So this might not have been the most informative session I attended all weekend, but it was certainly the most enjoyable! “Love Happens” was a panel discussion led by three couples, all of whom met at or through AG Bell. They told the adorable stories of how they met and how their shared interests and commitment to volunteer activities through AG Bell have strengthened their relationships through the years. One couple’s daughter became a Speech-Language Pathologist, and another couple has two deaf children of their own. The session was full of laughter — what a great way to wake up early on a Sunday morning!
HARD OF HEARING CHILDREN: DEAFNESS IN THE 21st CENTURY
Janice Gatty, Ed.M., M.E.D., Ed.D., Kathleen Casale, C.A.G.S., Joyce Fitzroy, M.A., CCC-SLP, Amy Catanzaro, M.A., CCC-A, and Cynthia Forsythe, M.E.D., C.A.G.S. (all from Clarke School for the Deaf)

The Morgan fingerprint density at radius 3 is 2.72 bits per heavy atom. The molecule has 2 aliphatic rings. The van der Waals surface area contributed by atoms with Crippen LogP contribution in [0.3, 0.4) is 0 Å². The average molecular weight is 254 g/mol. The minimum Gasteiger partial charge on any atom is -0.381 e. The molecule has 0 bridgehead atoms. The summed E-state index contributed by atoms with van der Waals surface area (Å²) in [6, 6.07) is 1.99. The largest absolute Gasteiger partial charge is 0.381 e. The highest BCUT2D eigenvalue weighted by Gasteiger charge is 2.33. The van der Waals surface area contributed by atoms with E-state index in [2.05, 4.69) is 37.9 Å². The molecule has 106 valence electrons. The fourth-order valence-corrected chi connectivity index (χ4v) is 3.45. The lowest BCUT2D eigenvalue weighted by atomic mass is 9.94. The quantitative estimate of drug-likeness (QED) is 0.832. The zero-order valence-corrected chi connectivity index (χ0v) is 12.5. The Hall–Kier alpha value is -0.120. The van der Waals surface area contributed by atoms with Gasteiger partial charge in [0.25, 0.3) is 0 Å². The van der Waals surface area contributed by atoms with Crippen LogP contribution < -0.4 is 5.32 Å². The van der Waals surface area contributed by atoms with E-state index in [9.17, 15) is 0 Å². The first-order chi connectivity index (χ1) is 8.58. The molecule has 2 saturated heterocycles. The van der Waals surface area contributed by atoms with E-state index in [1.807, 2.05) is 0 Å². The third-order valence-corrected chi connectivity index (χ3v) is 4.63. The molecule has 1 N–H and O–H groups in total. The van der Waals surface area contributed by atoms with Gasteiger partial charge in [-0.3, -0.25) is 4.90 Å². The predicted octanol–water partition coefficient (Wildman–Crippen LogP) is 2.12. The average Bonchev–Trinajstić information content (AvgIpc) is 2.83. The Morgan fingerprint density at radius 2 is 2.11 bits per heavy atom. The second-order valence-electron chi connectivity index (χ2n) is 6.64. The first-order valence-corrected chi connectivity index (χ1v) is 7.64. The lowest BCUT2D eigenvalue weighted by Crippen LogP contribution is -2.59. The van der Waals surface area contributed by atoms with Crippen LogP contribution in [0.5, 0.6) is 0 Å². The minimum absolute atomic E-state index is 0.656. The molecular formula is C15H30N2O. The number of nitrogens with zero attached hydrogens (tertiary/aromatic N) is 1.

With the cochlear implant and hearing aid technology of the 21st century, it is no longer an unreasonable expectation to believe that all deaf children, regardless of the severity of their hearing loss, should be able to function as minimally hard-of-hearing people in the mainstream environment. The presenters gave two hypothetical case studies, “Betsy Best Case” and “Wendy Worst Case” to show how quickly small missed steps — a late diagnosis, a school system that thinks speech and language delays “can just wait”, and unsupportive teachers and school staff can quickly add up to disaster for a child who might otherwise have done quite well in the mainstream. It was an important reminder that we as parents and professionals must remain “on top of things” because every precious second counts when it comes to giving children the priceless gift of speech and language. If we do our part now, someday, the children will be able to speak for themselves.